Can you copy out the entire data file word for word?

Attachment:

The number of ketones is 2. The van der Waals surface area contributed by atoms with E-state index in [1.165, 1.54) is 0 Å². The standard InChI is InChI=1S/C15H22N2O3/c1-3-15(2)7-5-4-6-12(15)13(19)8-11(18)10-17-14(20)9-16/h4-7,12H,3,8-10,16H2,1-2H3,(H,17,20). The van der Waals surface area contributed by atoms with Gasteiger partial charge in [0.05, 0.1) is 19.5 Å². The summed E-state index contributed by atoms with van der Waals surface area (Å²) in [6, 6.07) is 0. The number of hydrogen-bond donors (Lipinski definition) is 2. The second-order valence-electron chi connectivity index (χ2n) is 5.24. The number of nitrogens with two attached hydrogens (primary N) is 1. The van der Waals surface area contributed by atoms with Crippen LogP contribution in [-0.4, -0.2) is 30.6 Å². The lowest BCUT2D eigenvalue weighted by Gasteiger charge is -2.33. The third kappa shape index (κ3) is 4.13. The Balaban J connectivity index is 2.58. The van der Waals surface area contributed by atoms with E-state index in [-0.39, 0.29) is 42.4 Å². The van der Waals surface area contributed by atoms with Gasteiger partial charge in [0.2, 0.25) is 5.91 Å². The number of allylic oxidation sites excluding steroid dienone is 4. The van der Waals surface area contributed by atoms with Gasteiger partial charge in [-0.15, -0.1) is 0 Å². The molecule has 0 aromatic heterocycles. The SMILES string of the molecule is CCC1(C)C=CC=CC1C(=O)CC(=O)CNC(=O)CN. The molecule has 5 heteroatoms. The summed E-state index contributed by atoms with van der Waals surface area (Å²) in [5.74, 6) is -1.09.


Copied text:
The number of ketones is 2. The van der Waals surface area contributed by atoms with E-state index in [1.165, 1.54) is 0 Å². The standard InChI is InChI=1S/C15H22N2O3/c1-3-15(2)7-5-4-6-12(15)13(19)8-11(18)10-17-14(20)9-16/h4-7,12H,3,8-10,16H2,1-2H3,(H,17,20). The van der Waals surface area contributed by atoms with Gasteiger partial charge in [0.05, 0.1) is 19.5 Å². The summed E-state index contributed by atoms with van der Waals surface area (Å²) in [6, 6.07) is 0. The number of hydrogen-bond donors (Lipinski definition) is 2. The second-order valence-electron chi connectivity index (χ2n) is 5.24. The number of nitrogens with two attached hydrogens (primary N) is 1. The van der Waals surface area contributed by atoms with Crippen LogP contribution in [-0.4, -0.2) is 30.6 Å². The lowest BCUT2D eigenvalue weighted by Gasteiger charge is -2.33. The third kappa shape index (κ3) is 4.13. The Balaban J connectivity index is 2.58. The van der Waals surface area contributed by atoms with E-state index in [-0.39, 0.29) is 42.4 Å². The van der Waals surface area contributed by atoms with Gasteiger partial charge in [0.2, 0.25) is 5.91 Å². The number of allylic oxidation sites excluding steroid dienone is 4. The van der Waals surface area contributed by atoms with Gasteiger partial charge in [-0.15, -0.1) is 0 Å². The molecule has 0 aromatic heterocycles. The SMILES string of the molecule is CCC1(C)C=CC=CC1C(=O)CC(=O)CNC(=O)CN. The molecule has 5 heteroatoms. The summed E-state index contributed by atoms with van der Waals surface area (Å²) in [5.74, 6) is -1.09.